Chest rigs come in many styles and arrangements, from plain platforms loaded with MOLLE for you to customize, split-front chest harnesses like the popular Tactical Taylor MAV that are great with a pack and in a vehicle. The split front makes on and off easier as well as when you go prone, to high end, pre-rigged panels that can be switched from your chest rig to your plate carrier, and even some classic, surplus models that are still used by some of our troops today! It is just a matter of finding the one that works best for your needs!
The plain front chest rig allows a clean slate for full customization per mission or individual need! These are lightweight, small in size, and available in reg or split front models.
Easy to wear over concealed body armor, works with a lot of different hydration packs or backpacks, and usually inexpensive! These work great for a lot of guys for their first rig, this way you can train with different pouch and gear placements until you figure out what you like best!
Chest rigs-modular platforms:
The next level of chest rigs is the pre-rigged or modular setup up that already has predetermined pouch locations that are commonly used by US forces. There is an incredible huge variety out there from the high end rigs from companies like Haley Strategic Partners with their popular D3 chest rig, which can be worn by itself, over a plate carrier, or worn with a pack making it extremely versatile and well thought out! Most of these style rigs will be pre-set up so you will want to think about how you really want to use it and how it is going to work for your needs! Also consider what weapons system you are using with it. AR, AK, SKS, M14, etc...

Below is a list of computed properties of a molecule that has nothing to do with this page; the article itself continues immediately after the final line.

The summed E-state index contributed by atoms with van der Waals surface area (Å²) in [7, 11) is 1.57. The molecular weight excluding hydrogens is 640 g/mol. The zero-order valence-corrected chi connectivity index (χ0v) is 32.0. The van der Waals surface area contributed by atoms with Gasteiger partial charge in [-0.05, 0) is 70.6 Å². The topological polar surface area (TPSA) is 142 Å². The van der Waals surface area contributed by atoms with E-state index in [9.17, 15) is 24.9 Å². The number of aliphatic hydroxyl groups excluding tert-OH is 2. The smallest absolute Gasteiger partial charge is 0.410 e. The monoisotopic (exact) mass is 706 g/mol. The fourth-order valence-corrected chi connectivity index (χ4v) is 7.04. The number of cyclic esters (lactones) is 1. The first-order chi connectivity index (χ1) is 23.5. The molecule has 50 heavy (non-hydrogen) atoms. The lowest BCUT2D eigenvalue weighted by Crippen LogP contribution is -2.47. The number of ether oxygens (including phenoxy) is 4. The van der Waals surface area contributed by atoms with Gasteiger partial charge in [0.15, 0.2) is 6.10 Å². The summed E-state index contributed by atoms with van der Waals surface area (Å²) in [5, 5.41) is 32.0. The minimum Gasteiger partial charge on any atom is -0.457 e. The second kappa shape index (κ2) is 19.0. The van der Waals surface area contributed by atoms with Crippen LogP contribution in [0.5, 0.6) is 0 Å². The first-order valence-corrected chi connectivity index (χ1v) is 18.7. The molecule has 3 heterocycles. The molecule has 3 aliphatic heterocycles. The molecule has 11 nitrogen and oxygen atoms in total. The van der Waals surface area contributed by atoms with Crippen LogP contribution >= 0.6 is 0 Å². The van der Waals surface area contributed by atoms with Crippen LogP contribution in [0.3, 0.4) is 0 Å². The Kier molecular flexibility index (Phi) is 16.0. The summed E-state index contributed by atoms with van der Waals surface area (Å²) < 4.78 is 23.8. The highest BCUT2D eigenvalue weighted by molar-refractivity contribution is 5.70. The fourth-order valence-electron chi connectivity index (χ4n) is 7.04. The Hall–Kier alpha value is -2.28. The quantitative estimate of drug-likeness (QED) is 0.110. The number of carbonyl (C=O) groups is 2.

Military Surplus Chest Rigs:
There is something to be said for the classic Chinese/Communist bloc (aka "Chicom" - Ed.) AK and SKS chest rig! Still heavily used today by every 3rd world country, Special Operations units, and just about everyone else in a worn torn area. Cheap to make, tons available due to being used for half a century, and tough as nails there is really no reason for every Minuteman to not have this $15 rig as part of their kit!
The Chicom type 56 AK rig is probably the most popular rig still in use today. The Chinese Chicom Chest Rig changed the way a soldiers would carry ammunition and accessories everywhere. Changing the way soldier's carried ammunition in pouches along belt's to having ammunition stored higher up and closer to their chests allowed for faster reloads and more maneuverability (A soldier can now roll on the ground without having to worry about pouches getting in the way).
The common configuration of the chest rig has three magazine pockets in front which hold single AK or AR Magazines, and two pockets on either side which hold grenades, oil bottles etc. The rig, while being made out of canvas, is extremely rugged and well built. It is also silent in operation, wooden toggles are put inside fabric loops to fully close the pouch flaps, however even with the flaps open, magazines are still kept tightly inside because of the rubber trim inside the pouches. Here are two great examples of configuring one of these chest rigs!